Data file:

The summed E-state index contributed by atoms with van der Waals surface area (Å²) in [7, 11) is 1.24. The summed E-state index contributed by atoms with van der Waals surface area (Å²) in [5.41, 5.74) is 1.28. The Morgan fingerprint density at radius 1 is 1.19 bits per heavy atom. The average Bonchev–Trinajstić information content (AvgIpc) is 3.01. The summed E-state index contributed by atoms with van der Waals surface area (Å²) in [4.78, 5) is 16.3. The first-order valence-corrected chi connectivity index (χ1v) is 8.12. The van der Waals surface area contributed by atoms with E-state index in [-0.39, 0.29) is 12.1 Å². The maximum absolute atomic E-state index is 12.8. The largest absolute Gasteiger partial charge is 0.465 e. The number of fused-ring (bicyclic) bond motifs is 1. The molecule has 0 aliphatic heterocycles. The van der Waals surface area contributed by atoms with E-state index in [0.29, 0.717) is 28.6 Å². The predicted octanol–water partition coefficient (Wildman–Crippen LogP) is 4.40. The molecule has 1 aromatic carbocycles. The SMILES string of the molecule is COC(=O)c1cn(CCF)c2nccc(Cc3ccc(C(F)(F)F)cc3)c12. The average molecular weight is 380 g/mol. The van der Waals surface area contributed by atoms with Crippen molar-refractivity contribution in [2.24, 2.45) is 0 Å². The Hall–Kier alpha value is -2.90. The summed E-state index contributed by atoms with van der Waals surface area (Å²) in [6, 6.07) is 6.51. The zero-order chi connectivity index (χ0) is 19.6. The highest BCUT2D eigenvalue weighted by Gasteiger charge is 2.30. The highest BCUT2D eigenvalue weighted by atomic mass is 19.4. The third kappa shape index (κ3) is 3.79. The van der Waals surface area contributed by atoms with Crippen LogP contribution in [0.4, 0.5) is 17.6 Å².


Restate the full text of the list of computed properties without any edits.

The summed E-state index contributed by atoms with van der Waals surface area (Å²) in [7, 11) is 1.24. The summed E-state index contributed by atoms with van der Waals surface area (Å²) in [5.41, 5.74) is 1.28. The Morgan fingerprint density at radius 1 is 1.19 bits per heavy atom. The average Bonchev–Trinajstić information content (AvgIpc) is 3.01. The summed E-state index contributed by atoms with van der Waals surface area (Å²) in [4.78, 5) is 16.3. The first-order valence-corrected chi connectivity index (χ1v) is 8.12. The van der Waals surface area contributed by atoms with E-state index in [-0.39, 0.29) is 12.1 Å². The maximum absolute atomic E-state index is 12.8. The largest absolute Gasteiger partial charge is 0.465 e. The number of fused-ring (bicyclic) bond motifs is 1. The molecule has 0 aliphatic heterocycles. The van der Waals surface area contributed by atoms with E-state index in [0.29, 0.717) is 28.6 Å². The predicted octanol–water partition coefficient (Wildman–Crippen LogP) is 4.40. The molecule has 1 aromatic carbocycles. The SMILES string of the molecule is COC(=O)c1cn(CCF)c2nccc(Cc3ccc(C(F)(F)F)cc3)c12. The average molecular weight is 380 g/mol. The van der Waals surface area contributed by atoms with Crippen molar-refractivity contribution in [2.24, 2.45) is 0 Å². The Hall–Kier alpha value is -2.90. The summed E-state index contributed by atoms with van der Waals surface area (Å²) in [6, 6.07) is 6.51. The zero-order chi connectivity index (χ0) is 19.6. The highest BCUT2D eigenvalue weighted by Gasteiger charge is 2.30. The highest BCUT2D eigenvalue weighted by atomic mass is 19.4. The third kappa shape index (κ3) is 3.79. The van der Waals surface area contributed by atoms with Crippen LogP contribution in [0.4, 0.5) is 17.6 Å².